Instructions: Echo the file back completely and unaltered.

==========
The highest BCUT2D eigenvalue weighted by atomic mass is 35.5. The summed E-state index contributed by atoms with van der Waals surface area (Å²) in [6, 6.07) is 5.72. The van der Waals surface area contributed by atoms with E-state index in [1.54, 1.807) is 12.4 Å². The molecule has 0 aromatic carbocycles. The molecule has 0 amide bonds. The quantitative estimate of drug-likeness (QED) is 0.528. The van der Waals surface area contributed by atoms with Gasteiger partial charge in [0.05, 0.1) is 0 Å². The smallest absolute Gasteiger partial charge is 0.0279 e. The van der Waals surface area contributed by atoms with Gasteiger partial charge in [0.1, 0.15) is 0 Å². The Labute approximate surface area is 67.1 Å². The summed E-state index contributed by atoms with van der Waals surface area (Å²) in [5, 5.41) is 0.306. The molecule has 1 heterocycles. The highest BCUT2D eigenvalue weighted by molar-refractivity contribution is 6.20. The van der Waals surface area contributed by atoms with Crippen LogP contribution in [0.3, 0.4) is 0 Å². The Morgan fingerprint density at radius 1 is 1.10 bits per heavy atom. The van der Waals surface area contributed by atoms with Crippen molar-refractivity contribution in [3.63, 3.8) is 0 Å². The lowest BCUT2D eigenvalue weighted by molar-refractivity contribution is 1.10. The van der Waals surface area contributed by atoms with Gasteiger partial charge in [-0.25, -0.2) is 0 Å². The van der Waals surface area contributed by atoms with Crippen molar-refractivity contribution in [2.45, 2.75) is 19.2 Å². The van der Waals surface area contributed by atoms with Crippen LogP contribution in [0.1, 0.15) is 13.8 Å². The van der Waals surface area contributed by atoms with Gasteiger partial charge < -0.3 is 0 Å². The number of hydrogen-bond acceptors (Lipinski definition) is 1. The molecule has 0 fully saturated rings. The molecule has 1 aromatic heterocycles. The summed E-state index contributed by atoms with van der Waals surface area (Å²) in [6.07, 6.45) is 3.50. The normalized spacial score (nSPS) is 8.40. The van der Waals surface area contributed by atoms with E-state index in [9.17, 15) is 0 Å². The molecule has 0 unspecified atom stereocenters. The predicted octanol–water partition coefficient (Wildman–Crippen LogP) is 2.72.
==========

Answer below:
The highest BCUT2D eigenvalue weighted by atomic mass is 35.5. The summed E-state index contributed by atoms with van der Waals surface area (Å²) in [6, 6.07) is 5.72. The van der Waals surface area contributed by atoms with E-state index in [1.54, 1.807) is 12.4 Å². The molecule has 0 aromatic carbocycles. The molecule has 0 amide bonds. The quantitative estimate of drug-likeness (QED) is 0.528. The van der Waals surface area contributed by atoms with Gasteiger partial charge in [0.05, 0.1) is 0 Å². The smallest absolute Gasteiger partial charge is 0.0279 e. The van der Waals surface area contributed by atoms with Gasteiger partial charge in [0.1, 0.15) is 0 Å². The Labute approximate surface area is 67.1 Å². The summed E-state index contributed by atoms with van der Waals surface area (Å²) in [5, 5.41) is 0.306. The molecule has 1 heterocycles. The highest BCUT2D eigenvalue weighted by molar-refractivity contribution is 6.20. The van der Waals surface area contributed by atoms with Crippen LogP contribution in [0.3, 0.4) is 0 Å². The Morgan fingerprint density at radius 1 is 1.10 bits per heavy atom. The van der Waals surface area contributed by atoms with Crippen molar-refractivity contribution in [3.63, 3.8) is 0 Å². The lowest BCUT2D eigenvalue weighted by molar-refractivity contribution is 1.10. The van der Waals surface area contributed by atoms with Gasteiger partial charge in [-0.25, -0.2) is 0 Å². The van der Waals surface area contributed by atoms with Crippen molar-refractivity contribution in [2.45, 2.75) is 19.2 Å². The van der Waals surface area contributed by atoms with Crippen LogP contribution in [0.1, 0.15) is 13.8 Å². The van der Waals surface area contributed by atoms with Gasteiger partial charge < -0.3 is 0 Å². The number of hydrogen-bond acceptors (Lipinski definition) is 1. The molecule has 0 fully saturated rings. The molecule has 1 aromatic heterocycles. The summed E-state index contributed by atoms with van der Waals surface area (Å²) in [6.07, 6.45) is 3.50. The normalized spacial score (nSPS) is 8.40. The van der Waals surface area contributed by atoms with E-state index in [9.17, 15) is 0 Å². The molecule has 0 unspecified atom stereocenters. The predicted octanol–water partition coefficient (Wildman–Crippen LogP) is 2.72.